The audience will need to be strongly committed to musical modernity to appreciate two new Navona discs fully. Pendulum and Spectra are anthology releases offering mostly short pieces by composers united primarily by their commitment to the latest compositional techniques and to specific organizations that aim to promote today’s classical music. Pendulum is tied into the Society of Composers, Inc., and Spectra into Connecticut Composers, Inc. There is not exactly “corporate-ization” of music here, but there is little unity to either disc and little reason for listeners not already familiar with specific composers here to engage with either recording. Indeed, listeners who do know one or more of these composers may nevertheless hesitate to obtain a CD that is less than mix-and-match – mix, yes, but match, no. Pendulum includes Doron Kima’s As from a Dream, which focuses on textural variation; Clifton Callender’s Metamorphoses II, which employs techniques usually heard in folk fiddling; Jorge Variego’s Walls (flute nonet), whose title refers to the nine-note block around which it is built; Alex Freeman’s Night on the Prairies, a comparatively accessible work with a title from a Walt Whitman poem and tunes that would not be out of place around a campfire; Eric Nathan’s Wing Over Wing, a four-song cycle about flight that also uses Whitman as a source; Chris Arrell’s NARCISSUS/echo, which draws on Greek myth for a repetitive work intended to reflect both Narcissus’ image in the water and Echo’s plaintive responses; and Philip Carlsen’s October, one of those intellectually motivated works designed to make the audience question what it is hearing by using techniques that make a piano sound out of tune even though it is not. The variegated approaches and instrumentations of these pieces will be of interest mainly to listeners who simply want to hear what composers are doing these days.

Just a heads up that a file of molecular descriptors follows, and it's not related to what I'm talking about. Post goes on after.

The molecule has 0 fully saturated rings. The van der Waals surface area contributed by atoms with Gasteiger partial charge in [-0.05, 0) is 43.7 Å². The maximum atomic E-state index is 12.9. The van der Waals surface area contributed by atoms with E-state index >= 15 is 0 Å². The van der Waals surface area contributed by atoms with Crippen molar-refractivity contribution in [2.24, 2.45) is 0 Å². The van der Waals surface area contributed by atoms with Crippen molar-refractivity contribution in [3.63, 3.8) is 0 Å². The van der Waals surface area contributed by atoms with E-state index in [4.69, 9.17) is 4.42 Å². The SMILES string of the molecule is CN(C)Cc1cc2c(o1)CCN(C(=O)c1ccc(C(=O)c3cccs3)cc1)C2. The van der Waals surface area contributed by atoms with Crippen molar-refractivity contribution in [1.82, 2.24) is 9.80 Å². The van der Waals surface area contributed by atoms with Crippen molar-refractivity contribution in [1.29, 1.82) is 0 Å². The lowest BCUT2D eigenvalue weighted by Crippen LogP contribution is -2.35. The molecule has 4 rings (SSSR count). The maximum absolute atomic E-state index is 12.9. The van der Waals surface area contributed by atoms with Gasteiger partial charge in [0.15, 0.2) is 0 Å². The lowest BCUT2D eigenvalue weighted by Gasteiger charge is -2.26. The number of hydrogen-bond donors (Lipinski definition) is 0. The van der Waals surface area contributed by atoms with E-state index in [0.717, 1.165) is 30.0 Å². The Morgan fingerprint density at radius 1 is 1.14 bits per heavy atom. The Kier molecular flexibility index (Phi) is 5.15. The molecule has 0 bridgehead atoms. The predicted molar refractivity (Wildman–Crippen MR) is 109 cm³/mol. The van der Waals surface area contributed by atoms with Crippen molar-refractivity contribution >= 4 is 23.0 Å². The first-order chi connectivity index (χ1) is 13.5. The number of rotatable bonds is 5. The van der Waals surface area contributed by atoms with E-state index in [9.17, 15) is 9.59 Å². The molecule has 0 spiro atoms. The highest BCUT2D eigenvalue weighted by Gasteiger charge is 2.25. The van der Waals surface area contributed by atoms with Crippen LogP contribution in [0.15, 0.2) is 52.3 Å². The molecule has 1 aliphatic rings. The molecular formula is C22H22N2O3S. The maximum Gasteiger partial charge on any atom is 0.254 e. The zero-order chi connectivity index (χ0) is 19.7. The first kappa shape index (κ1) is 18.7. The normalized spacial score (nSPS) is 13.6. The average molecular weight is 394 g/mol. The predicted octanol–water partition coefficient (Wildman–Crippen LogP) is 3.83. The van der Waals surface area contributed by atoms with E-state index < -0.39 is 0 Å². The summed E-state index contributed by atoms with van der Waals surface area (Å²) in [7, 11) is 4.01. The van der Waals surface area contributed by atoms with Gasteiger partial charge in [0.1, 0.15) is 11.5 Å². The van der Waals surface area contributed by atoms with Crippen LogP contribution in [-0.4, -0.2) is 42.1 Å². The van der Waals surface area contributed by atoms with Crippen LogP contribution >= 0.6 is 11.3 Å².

The case is much the same where Spectra is concerned, except that here there are more works with self-consciously arty titles. In Michael K. Slayton’s Droyßiger Wald, a movement from his Sonate Droyßig, the pianist (Evan Mack) is supposed to reflect the simplicity of life in a small German town. Ken Steen’s re: Moon in the Afternoon features the Avery Ensemble (Annie Trépanier, violin; Hans Twitchell, cello; Adriana Jarvis, piano) in what is designed as a comment on a chapter from Italo Calvino’s novel, Mr. Palomar. Stephen Michael Gryc’s deep-diving loon, for solo violin (Gróa Margrét Valdimarsdóttir), is an elegy for the composer’s father based on a statement by a dervish named Yunus Emre – a rather heartfelt work, but not one whose derivation is particularly clear or meaningful. Ryan Jesperson’s BA(da)SS, for solo contrabass (Ryan Ford), is repetitive by intention – a fact that does not make this unduly cutely titled work easier to hear. Margaret Collins Stoop’s Time Piece for piano (Allen Brings) offers five movements intended to explore aspects of time – an interesting idea not fully communicated by the music itself. And Elizabeth R. Austin’s Rose Sonata, featuring the composer as reciter and pianist Jerome Reed, is a setting of poems about roses by Rainer Maria Rilke, William Carlos Williams and Johann Wolfgang von Goethe – and includes a quotation from Brahms’ Intermezzo No. 2 whose relevance is not apparent, although the overall effect of the work is thoughtful and pleasantly warm. Here as in Pendulum, there is little to pull in listeners not already interested in specific composers or contemporary compositions in general – there are some more successful works here and some less successful ones, but nothing powerful or emotionally compelling enough to intrigue those who are not already intrigued by this type of material.